# Start to count
A superstar? Well right you are!
– John Lennon
(1st Beatle)
How do people define a largest number,
when she can always count 1
more?
# Only ones
Start with 1
(the unit one)
which is next to nothing
(zero)
and then add up all natural numbers as a series
1...
of units one.
Childlike finger counting is our final system of choice,
specially for writing
numbers that have become unwieldy large.
From input to output –
all expressions in this article are (in theory) to be reduced to
a string 1..
(of characters 1
repeated n
times).
So the final evaluation is a string (or word),
and this word (as well as its size) is the venerable
variable number value n
itself.
n = 1.. :n
mn = 1..1.. 1:m 1:n = m+n
That :n
right after the expression
indicates the 1
is to be written n
times.
Simple counting shows that a maximum number m
is hard to establish.
Indeed you can easily add some number n
to topple the
World Record
through mn
.
A truly democratic pursuit!
In this article we will climb the most majestic mathematical heights together. Standing upon the shoulders of gaint number enthusiasts, and the work they have done in the direction we want to go, which is… “Big, Bigger, Biggest!”
# Big
The Big part is about the construction of natural numbers. The normal quantities people use are not that big. Fresh up on your old school arithmetic and you are all ready there.
# Decimal numbers
The familiar decimal system defines small strings
{0,1,2,3,4,5,6,7,8,9,10,...}
in a unique number code that is humanly readable.
This number system with its
arabic numerals
is not so easy to learn. (you've done it, congratulations!)
For writing Big numbers its rules are not
helpful
at all,
but for people with small needs and ten fingers it has its benefits.
Even science journalists tend to get confused and make
mistakes
when calculating with large numbers.
The quantities dealt with in science and finance,
such as a million
1000000
= 1E6
,
a billion 1,000,000,000
= 1E9
and a trillion 1E12
have many decimals, but are often estimates.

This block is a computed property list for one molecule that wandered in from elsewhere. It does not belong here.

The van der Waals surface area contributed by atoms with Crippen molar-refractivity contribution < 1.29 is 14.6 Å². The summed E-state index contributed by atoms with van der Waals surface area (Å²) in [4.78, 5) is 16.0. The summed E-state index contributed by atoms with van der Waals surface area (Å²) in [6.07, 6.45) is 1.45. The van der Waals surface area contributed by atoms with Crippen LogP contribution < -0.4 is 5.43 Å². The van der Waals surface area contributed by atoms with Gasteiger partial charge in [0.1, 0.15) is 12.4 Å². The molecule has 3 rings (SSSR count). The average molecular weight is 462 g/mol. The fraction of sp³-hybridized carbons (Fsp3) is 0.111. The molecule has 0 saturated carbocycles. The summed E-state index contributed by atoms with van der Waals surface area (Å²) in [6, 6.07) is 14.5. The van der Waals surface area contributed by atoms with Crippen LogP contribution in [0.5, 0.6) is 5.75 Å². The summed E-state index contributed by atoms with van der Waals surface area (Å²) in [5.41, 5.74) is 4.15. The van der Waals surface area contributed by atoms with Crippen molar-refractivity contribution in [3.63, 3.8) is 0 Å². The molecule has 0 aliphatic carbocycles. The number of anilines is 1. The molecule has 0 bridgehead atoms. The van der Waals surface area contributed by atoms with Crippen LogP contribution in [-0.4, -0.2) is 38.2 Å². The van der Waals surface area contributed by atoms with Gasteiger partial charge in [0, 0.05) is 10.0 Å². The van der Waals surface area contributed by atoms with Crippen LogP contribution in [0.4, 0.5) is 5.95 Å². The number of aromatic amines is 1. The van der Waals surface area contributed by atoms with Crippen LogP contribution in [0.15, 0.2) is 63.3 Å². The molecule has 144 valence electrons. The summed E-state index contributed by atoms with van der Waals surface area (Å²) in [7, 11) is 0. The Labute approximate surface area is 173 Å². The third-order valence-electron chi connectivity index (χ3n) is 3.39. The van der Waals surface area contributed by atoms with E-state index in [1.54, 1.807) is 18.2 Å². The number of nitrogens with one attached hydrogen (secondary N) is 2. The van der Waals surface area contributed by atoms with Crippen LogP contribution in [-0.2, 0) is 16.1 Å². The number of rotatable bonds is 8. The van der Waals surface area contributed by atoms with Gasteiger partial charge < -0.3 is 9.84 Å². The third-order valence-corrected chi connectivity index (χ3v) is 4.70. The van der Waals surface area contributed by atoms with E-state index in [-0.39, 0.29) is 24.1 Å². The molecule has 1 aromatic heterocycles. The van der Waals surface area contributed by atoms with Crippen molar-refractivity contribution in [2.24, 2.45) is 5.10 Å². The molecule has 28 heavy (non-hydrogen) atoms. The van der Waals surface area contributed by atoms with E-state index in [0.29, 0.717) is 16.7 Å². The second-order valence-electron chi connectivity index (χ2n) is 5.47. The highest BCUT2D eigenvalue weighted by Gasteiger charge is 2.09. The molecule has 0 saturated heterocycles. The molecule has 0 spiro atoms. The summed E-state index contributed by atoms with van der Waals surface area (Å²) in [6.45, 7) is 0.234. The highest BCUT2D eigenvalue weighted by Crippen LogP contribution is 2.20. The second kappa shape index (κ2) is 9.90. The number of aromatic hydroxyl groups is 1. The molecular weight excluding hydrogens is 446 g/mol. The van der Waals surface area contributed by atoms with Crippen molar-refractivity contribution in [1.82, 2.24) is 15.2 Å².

It is easier to count decimal zeros,
than to write large numbers precisely.
For example: the
public debt
of the United States is about
2E13
U.S. dollar,
a 2
with 13
zeros,
as it grows multiplied by a percentage plus one,
no one knows it exactly.
# Scientific E
Scientific notation keeps track of the number of decimals. A scientist simply adds the number of zeros (power of ten) of two numbers to multiply them.
mEn = 10..*m 0:n
= 10*..m :n = m*10^n
mEn*pEq = (m+p)*10^(n+q) = mp*(1111111111**nq)
Some extreme examples of scientific and exponential notation:
There is a physical limit to the amount of information
we can manage. In the present universe
(8E60
Planck moments after the Big Bang)
the estimated
number of quantum bits
is 1E120
,
therefore
the binary state of our cosmos expresses at most a size
2^10^120
power tower
(power of a power).
And the history of this universe can be stored on a disk
as a random number smaller than 1E1E180
(the laws of nature should act to compress this number).
Somewhere inside this small universal number, a subsequence of quantum bits that is fighting entropy expresses a very much larger number. Can this be the work of God?
They help us deal with some “larger than life”
numbers, but decimal notation, its scientific extension by
E
and the elementary operators
+
*
^
are small sidesteps in our quest.
Sbiis'
cascading E
makes a jolly good attempt (we reviewed his
hyper E
notation) of extending the function of E
to a workable system for Big numbers.
But when we discuss some older number records
we prefer the common extension of powers ^
to
Knuth's arrows.
# Boundary of arithmetic
 We colour old school expressions brown, using the standard operator signs:

+
plus to adda+b
(takea
, add1
, repeatb
times), 
*
star to multiplya*b
(start with0
, adda
, repeatb
times), 
^
or**
for powersa^b
or exponentiation (init1
, multiply bya
, repeatb
times), 
^^
or***
for tetrationa^^b
(init1
, lifta
to this power, repeat thisb
times). 
Note that
10^n = 1En
and let10^10^n =
10^1En = 1E1En
.
The higher superpower operators
just repeat the preceding operators.
For example, tetration a***b
repeats a**..
a:b
(a power tower of exponents **a
).
Here, when a=10
we have 10^^b = 1E..1
:b
= E1#b
in
hyperE.
Higher uparrows ^^{...}
are reduced first (majority precedence),
then come superstars *^{...}
lowest first (minority precedence).
Equal operators are resolved from right to left.
Addition without an operator ab
immediately takes effect.
The plus +
postpones addition (without brackets)
until the other operations are done.
Instead of writing c
arrowheads in
a^^{..}b ^:c
we can count uparrows
a↑{c}b
by RepExp (our simple
RegExp for maths)
or in a 3entry array a→b→c
like chained arrows.
John H. Conway's
chained arrow notation
harnesses a very powerful yet natural
algorithm
(a row of double recursions), that we shall relate to on occassion.
Arithmetic has no boundaries, as long as we know how to expand its rules. The principle of recursion theory is to count a class of functions and to operate on its index directly. Then expand the function array and eventually the rule system, so that we can recursively increase the previous index and explode the array structure.